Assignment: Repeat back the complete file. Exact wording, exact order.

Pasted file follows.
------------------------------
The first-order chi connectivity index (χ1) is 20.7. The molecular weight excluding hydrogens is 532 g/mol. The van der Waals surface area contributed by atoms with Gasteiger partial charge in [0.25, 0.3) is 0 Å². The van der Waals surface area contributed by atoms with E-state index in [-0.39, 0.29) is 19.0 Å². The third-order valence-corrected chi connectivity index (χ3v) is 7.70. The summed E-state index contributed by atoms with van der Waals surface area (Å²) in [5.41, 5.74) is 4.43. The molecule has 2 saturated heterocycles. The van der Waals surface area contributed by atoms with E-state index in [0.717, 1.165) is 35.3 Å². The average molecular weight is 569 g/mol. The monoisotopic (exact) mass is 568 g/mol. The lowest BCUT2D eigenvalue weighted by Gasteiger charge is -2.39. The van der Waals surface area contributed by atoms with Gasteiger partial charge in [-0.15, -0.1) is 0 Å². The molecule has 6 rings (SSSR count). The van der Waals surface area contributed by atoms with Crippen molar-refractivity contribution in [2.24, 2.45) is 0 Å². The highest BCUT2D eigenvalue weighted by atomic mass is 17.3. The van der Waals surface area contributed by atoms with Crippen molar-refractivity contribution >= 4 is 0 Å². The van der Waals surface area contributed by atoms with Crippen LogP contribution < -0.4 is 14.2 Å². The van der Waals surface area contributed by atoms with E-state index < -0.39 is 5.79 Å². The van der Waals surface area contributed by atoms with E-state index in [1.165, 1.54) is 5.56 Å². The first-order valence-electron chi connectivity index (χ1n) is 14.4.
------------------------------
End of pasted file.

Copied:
The first-order chi connectivity index (χ1) is 20.7. The molecular weight excluding hydrogens is 532 g/mol. The van der Waals surface area contributed by atoms with Gasteiger partial charge in [0.25, 0.3) is 0 Å². The van der Waals surface area contributed by atoms with E-state index in [-0.39, 0.29) is 19.0 Å². The third-order valence-corrected chi connectivity index (χ3v) is 7.70. The summed E-state index contributed by atoms with van der Waals surface area (Å²) in [5.41, 5.74) is 4.43. The molecule has 2 saturated heterocycles. The van der Waals surface area contributed by atoms with E-state index in [0.717, 1.165) is 35.3 Å². The average molecular weight is 569 g/mol. The monoisotopic (exact) mass is 568 g/mol. The lowest BCUT2D eigenvalue weighted by Gasteiger charge is -2.39. The van der Waals surface area contributed by atoms with Gasteiger partial charge in [-0.15, -0.1) is 0 Å². The molecule has 6 rings (SSSR count). The van der Waals surface area contributed by atoms with Crippen molar-refractivity contribution in [2.24, 2.45) is 0 Å². The highest BCUT2D eigenvalue weighted by atomic mass is 17.3. The van der Waals surface area contributed by atoms with Crippen molar-refractivity contribution >= 4 is 0 Å². The van der Waals surface area contributed by atoms with Crippen LogP contribution < -0.4 is 14.2 Å². The van der Waals surface area contributed by atoms with E-state index < -0.39 is 5.79 Å². The van der Waals surface area contributed by atoms with E-state index in [1.165, 1.54) is 5.56 Å². The first-order valence-electron chi connectivity index (χ1n) is 14.4.